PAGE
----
A brief history of SSIS evolution

  • Comments posted to this topic are about the item A brief history of SSIS evolution

  • Good summary.

    A quick note about SSDT for VS2022 – as far as I know, there is not yet any support for extensions which support SSIS (or SSAS/SSRS). It will probably be several months before that happens.

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  • Hi Daniel,

    In your last paragraph, you suggest that Microsoft may suspend development of SSIS in favor of Azure Data Factory. I was under the impression that ADF doesn't do on-premises and is only for the Azure cloud environment. Is that incorrect? The company I work for doesn't have any Azure resources and I've not really investigated it. We do use AWS and some of our clients have other cloud providers. What are your thoughts on ADF with on-premises and other cloud providers?

    Richard

    Just learning about Sql Server and other databases since 1998.

  • Microsoft wants to move everything to the Cloud. So, it will push in the future and encourage to move the IT infrastructure to the Cloud. I do not think, they plan to move things from the Cloud to the On-premisses world.

     

  • They can want and they can push. That doesn't mean it's going to happen. There are too many companies and indeed, people who will want tighter control over their data and their processes. Either because of security concerns, real or imagined, or just because they are control freaks. I'm in this group myself. 🙂

    So, I don't know if you have a relationship with insiders at Microsoft to be able to answer this question but speculate for a moment. What do you think the likelihood is Microsoft will add capability for ADF to access other cloud providers and integrate seamlessly in an on-premises only environment?

    Richard

    Just learning about Sql Server and other databases since 1998.

    • This reply was modified 2 months, 1 week ago by  rlDawson_SLC.
  • Good article. To master a platform like SSIS, it's important to understand it's evolution and to be at least somewhat familiar with the various iterations of the toolset. You never know when accepting a gig to develop or troubleshoot SSIS packages lands you in a position where you are working with a legacy version of SQL Server, and you need to quickly ramp up.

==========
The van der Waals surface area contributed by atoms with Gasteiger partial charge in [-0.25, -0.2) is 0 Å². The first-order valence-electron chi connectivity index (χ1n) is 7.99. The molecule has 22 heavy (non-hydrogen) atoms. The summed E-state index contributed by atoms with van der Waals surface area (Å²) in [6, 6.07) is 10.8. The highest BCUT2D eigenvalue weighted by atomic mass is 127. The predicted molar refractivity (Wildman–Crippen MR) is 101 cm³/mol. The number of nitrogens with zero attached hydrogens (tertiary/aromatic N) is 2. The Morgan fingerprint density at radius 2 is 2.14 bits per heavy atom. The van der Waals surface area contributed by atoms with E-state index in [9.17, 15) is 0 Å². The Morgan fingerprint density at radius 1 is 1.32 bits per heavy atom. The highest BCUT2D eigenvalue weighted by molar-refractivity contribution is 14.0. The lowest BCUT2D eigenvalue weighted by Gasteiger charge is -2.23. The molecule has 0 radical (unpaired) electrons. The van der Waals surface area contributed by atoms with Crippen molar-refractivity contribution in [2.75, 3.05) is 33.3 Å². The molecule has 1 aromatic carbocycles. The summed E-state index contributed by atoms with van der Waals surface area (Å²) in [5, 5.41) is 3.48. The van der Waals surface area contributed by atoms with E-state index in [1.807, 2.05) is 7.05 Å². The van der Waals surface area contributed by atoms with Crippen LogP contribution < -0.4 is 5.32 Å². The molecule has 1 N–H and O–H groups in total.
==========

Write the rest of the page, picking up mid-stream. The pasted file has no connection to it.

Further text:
"Do not seek to follow in the footsteps of the wise. Instead, seek what they sought." - Matsuo Basho

  • Richard, (rlDawson_SLC) You can access data outside of Azure (like on-prem SQL) by installing something called Integration Runtime on a server on-prem.  You then connect the Integration Runtime to ADF and then ADF can get to the on-prem servers that you have given it access to.  You can then copy data between on-prem and Azure.  You could also use it to copy on-prem to on-prem data but you'd probably want to use SSIS instead.  You can also copy AWS to Azure

    • This reply was modified 2 months, 1 week ago by  DNA_DBA.
  • I understand that Microsoft has adopted a cloud first strategy and wants its customers to move everything to azure. However, products like ADF don't offer the rich functionality of mature on prem products like SSIS.  In addition, ADF is much more difficult to use and learn than SSIS because the product is constantly being changed. Why does Microsoft seem to use terminology that is convoluted. For example, in ADF, they created a term called "sink" when they could have simply used a term like "destination" that everyone understands. Also, in the past, people could learn to use SQL Server and its business intelligence applications (SSIS, SSAS and SSRS) by downloading a free developer copy. How does one even learn and apply Azure tools like ADF without paying fees to Microsoft?  I think Microsoft needs to rethink this strategy and create free sandbox environments for new developers to use.

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  • Cool article - a walk down memory lane for me - or not so much a memory sometimes, when needing to troubleshoot misbehaving SSIS packages from pre SSISDB days!

    The whole 'SSDT version x' for 'SQL version y' thing I've seen cause issues a few times, also. Thankfully not so bad these days, with TargetServerVersion deployment property in VS, and the actual package format version not changing for since 2014.

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